i. Welcome to the Junk Arcade (a place you’ve always been.)

vertical tryptic of very amateur photography, arcade layered on funhouse layered on funhouse containing arcade.  the title is expressed.

as always, the gag is, this high score is very low.

“So all of the businesses in their unlimited hell

where they buy and they sell and they sell all their trash

to each other and they’re sick of it all

and they’re bankrupt on selling…” 

                                                                                   – Isaac Brock

“The love of accumulating money grows an absorbing passion in men whose imaginations, even in the very beginning of their hoard, showed them no purpose beyond it.”

– George Eliot

“The heresies we should fear are those which can be confused with orthodoxy.”

Jorge Borges

“She herself is a haunted house. She does not possess herself.”

Angela Carter

“The memory has as many moods as the temper.”

                                                                                    M.A. Evans

“I could make Halo… it’s just that I choose not to.”

– Shigeru Miyamoto

Chicago Street Pinball Arcade is open for business.


TB: “We were born in the future, and we will die in the past.” Other than this fragment, the first chapter of the Junk Arcade does not presently exist. 

The locus of spacetime has advanced beyond it, and it now rests as latent ephemera; foundational and therefore profoundly influential, but decoherent enough to lack a rigorous binding to any form. 

It is presently unclear as to whether or not it will yet exist in the future, or will remain consigned to the void of all moments non-local.

BP: Yeah, not a fan of this shit… you can’t even really call it postmodern, it’s just… cute. Dude really wants his lit to be cute? Look, we all know what he’s going for here, trying to capitalize on the “liminal space” craze that’s really heated up and already cooled down in the last half-decade… Metaphor or not, I’m not saying his specific view of his specific world is his fault, exactly, but, like… you can hardly blame anyone else for being him, right?

I’m hoping that the deeper details of his actual physical surroundings, and in particular the mechanics of the superstructure he lives within, will be worth putting up with his pretentious eccentricity (or maybe it’s simply more accurate to call it his severe attention deficiency) over the long haul, but these early portions don’t clarify whether there’s any connected meaning under the water of this particular iceberg. If that Gatsby-ass first line is any indication, we’re probably going to get recursion rather than any ontological expansion.  

TB’s tendency to confidently overcompensate when they aren’t sure whether something is clever or trite is, as always, extremely grating… Hope the claws come out soon, usually they alleviate some of the academic bullshit…  Hey, listen, for chrissake, write your first chapter. Or call the first chapter in your manuscript “chapter one.” Placing that onus immediately on the reader is well past egomaniacal.

yf: here we have two clever and garish individuals, laying out their rhetorical bona fides. you’ll note the former engages thoughtfully with the text, or in this case, the lack of text, while the latter engages the former and the text with the same dismissive contempt. This verbal sparring, as you can probably tell, is mostly a put on. there’s really not enough of a relationship between either of them to engender or justify such strong antipathy. maybe that’s a sore spot, i dunno.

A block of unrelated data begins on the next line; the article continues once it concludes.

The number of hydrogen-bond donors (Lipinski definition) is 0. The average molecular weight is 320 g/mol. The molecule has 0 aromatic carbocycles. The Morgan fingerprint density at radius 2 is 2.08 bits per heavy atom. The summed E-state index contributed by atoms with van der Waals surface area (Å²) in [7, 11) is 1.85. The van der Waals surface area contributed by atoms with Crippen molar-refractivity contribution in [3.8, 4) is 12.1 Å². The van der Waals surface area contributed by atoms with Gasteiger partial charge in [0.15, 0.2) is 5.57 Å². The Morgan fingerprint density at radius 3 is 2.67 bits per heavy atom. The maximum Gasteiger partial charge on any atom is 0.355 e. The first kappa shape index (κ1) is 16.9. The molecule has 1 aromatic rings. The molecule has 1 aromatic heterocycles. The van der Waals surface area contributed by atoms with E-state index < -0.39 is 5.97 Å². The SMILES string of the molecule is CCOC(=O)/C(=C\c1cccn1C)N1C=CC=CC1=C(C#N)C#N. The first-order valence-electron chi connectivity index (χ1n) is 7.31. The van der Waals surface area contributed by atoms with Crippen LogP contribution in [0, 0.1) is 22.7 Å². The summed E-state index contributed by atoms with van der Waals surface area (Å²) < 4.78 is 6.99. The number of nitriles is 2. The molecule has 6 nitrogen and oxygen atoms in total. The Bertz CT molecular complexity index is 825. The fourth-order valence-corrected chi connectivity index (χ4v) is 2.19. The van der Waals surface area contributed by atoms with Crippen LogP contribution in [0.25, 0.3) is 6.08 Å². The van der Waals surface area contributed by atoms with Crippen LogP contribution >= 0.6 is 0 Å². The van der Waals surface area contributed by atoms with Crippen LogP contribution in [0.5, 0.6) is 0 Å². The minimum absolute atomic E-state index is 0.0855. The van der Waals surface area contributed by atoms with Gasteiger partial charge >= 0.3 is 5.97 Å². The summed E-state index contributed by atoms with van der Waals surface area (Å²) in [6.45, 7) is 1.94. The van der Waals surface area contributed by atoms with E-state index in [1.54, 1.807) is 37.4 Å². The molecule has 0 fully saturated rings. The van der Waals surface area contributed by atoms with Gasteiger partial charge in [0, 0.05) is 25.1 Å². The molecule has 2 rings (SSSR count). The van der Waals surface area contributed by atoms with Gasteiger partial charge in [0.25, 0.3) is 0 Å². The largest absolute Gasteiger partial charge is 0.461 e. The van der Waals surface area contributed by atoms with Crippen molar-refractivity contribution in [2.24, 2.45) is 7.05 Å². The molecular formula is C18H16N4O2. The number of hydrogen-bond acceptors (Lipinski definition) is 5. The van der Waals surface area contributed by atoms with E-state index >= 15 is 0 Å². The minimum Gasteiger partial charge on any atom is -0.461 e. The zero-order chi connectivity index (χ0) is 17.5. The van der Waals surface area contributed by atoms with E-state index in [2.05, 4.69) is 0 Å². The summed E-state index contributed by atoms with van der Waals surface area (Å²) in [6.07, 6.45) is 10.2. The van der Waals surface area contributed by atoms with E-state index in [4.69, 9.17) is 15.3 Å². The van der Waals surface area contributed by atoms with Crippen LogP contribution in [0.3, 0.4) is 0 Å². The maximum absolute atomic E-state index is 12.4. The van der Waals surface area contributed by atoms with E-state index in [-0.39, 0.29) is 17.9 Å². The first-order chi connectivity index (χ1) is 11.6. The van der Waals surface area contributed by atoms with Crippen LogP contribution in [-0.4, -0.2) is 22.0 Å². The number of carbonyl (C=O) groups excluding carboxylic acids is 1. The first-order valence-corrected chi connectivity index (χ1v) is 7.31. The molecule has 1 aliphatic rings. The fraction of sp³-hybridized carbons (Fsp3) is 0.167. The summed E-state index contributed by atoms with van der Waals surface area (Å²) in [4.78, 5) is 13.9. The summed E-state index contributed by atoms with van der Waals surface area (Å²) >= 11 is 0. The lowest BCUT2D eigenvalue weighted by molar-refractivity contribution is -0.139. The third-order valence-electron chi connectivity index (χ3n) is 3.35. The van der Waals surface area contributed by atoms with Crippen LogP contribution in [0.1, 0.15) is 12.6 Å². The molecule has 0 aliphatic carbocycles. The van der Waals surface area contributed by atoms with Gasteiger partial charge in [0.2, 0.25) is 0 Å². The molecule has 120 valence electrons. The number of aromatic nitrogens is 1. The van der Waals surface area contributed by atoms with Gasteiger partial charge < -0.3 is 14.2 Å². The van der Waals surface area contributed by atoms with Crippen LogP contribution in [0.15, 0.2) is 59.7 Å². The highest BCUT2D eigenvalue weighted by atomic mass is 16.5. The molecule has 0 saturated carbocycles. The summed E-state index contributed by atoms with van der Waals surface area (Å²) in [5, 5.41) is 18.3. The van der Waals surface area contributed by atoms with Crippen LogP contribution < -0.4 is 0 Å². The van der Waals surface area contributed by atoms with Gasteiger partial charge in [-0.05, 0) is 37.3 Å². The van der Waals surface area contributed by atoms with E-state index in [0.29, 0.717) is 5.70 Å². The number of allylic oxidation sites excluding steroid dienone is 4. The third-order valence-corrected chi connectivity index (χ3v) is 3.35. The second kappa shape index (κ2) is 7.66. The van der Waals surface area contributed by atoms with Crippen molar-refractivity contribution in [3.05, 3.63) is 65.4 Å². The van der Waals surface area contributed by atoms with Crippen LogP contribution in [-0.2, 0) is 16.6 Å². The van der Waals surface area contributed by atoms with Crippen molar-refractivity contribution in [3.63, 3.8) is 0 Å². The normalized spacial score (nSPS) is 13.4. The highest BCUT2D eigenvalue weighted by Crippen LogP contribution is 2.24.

BP: Also really not a fan of this shit, speaking of people getting cute. How about we agree to focus on the original text and stop wasting time taking cheap shots and getting in last words.

yf: totally fine with me lol

BP: Great. Asshole.

TB: We can ascertain that much of the information vital to the narrative contained in the now-absent chapter has cascaded down into the text’s present temporal set, as the author has clearly seeded the next portion of the narrative with trivial details that often feel somewhat out of time and place. 

I hesitate to use the word “shoehorned,” but there are some conspicuous constructions present, beyond the author’s typically digressive verbosity, that have a nakedly expository feel.

BP: I’ll use the word, not an issue for me: the author further thickens an already dense text, puts hats on hats, and yes, shoehorns trivia like he’s got a quota. Put that shit in footnotes or margins, like a proper pretentious writer, and leave the rest of us out of your baroque festoonery. 

We do get some lip service to the actual functions and mechanics of the Drop and the Tokenflow, but on the whole, this chapter is more Middlemarch than Moby Dick, more interested in folks than things, or so the author presumes…

yf: what is your deal with middlemarch and moby dick? you always bring that up like other people are supposed to know what the hell you’re talking about.  …also, ‘festoonery’ is a super fun word!

BP: …but if we consider it from another angle, it’s fan-fuckin’-tastic, because it means I don’t ever have to struggle through whatever the hell a “chapter one” of this text would be. I’m not gonna spend too much energy worrying about dodging two hundred extra pages of what the author apparently thinks is pointless background information. But I’m definitely always going to remember that I’m being forced to read “chapter two” first, as a fucking gimmick.